Women and Labor Reform


US History (11th) Progressive Era Women and Labor Reform
Students explore their preconceptions about “women’s work.” They examine the massive entry of women into the workforce in the 1800s, especially in the textile industry. Then, they learn about the growth of women’s roles in the labor movement during the Progressive Era. Finally, students express their views about progress achieved, and remaining to be achieved, in working women’s roles up to the present day.

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Overview

In this experience, students explore their preconceptions about “women’s work.” They examine the massive entry of women into the workforce in the 1800s, especially in the textile industry. Then, they learn about the growth of women’s roles in the labor movement during the Progressive Era. Finally, students express their views about progress achieved, and remaining to be achieved, in working women’s roles up to the present day.

Objectives

  • Describe women’s emerging role in the workforce.
  • Explain the role of women’s organizations in the struggle for better working conditions.




Waitress taking customer orders, 1988


Have you ever heard the phrase “women’s work”? Sometimes that phrase is used to refer to work historically done by women.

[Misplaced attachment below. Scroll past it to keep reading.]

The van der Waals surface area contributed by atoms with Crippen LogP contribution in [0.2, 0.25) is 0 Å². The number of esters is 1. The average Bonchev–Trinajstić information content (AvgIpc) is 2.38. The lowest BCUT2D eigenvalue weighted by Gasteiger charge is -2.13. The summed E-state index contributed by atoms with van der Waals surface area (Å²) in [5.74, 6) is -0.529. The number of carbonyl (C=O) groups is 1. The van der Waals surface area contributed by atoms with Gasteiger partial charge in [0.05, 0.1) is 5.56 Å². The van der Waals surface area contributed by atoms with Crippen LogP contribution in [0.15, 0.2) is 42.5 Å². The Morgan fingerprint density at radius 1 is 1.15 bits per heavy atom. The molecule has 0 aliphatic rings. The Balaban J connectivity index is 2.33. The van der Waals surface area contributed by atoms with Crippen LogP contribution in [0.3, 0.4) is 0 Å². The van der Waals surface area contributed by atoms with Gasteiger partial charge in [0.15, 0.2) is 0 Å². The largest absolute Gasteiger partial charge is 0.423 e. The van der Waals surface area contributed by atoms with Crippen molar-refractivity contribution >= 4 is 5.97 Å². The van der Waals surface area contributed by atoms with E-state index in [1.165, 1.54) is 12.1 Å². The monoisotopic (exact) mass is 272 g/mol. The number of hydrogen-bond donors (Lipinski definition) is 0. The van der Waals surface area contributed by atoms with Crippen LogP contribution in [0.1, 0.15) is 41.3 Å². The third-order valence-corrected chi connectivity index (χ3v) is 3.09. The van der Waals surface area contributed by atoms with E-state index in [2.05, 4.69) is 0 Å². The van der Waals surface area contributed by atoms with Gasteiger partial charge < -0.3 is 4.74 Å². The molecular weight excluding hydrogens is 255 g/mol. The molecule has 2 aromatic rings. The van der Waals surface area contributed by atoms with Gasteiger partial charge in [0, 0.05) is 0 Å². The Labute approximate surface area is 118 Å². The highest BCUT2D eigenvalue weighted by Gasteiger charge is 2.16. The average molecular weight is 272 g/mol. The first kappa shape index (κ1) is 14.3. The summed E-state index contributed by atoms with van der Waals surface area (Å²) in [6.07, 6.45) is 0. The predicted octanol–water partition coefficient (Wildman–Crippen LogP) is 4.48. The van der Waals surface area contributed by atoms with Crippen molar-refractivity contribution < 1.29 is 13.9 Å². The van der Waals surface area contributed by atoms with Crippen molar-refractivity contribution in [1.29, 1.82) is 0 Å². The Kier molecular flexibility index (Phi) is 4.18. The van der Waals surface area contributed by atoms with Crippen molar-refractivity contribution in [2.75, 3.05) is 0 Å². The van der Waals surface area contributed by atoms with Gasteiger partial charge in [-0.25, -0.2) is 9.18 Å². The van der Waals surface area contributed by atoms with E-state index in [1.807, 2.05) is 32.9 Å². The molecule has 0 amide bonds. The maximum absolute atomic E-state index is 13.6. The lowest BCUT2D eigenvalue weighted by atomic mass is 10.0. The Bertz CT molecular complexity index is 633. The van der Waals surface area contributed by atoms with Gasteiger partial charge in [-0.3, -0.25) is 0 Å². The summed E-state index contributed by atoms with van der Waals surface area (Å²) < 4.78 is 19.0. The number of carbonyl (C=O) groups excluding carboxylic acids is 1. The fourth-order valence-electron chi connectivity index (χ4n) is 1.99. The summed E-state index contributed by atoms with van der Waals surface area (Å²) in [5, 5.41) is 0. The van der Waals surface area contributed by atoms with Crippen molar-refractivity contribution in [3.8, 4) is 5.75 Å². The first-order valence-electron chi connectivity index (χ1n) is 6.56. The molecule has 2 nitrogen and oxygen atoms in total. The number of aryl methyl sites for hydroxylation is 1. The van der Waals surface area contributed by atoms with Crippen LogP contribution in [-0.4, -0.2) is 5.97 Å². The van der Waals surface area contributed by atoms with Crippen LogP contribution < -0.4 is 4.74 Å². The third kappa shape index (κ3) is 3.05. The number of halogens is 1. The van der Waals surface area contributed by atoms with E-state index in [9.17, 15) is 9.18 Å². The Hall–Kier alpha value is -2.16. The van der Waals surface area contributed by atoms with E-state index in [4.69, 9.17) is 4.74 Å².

What do you think people mean when they say “women’s work”? Do you think there is such a thing? Write your thoughts about the phrase “women’s work” on the wall.

Post your answer

You may choose to point out to students that the phrase “women’s work” is often used in an attempt to demean or minimize the importance of the work being done. Encourage students to compare their images of women’s work today with the very different image of it a century ago.


In this experience, you’ll study how the concept of women’s work has changed over the decades, and how women took a leading part in the American labor movement, including the struggle for better working conditions, during the Progressive era.

Objectives

  • Describe women’s emerging role in the workforce.
  • Explain the role of women’s organizations in the struggle for better working conditions.




Katherine Graham, publisher and chairwoman of the board of the Washington Post


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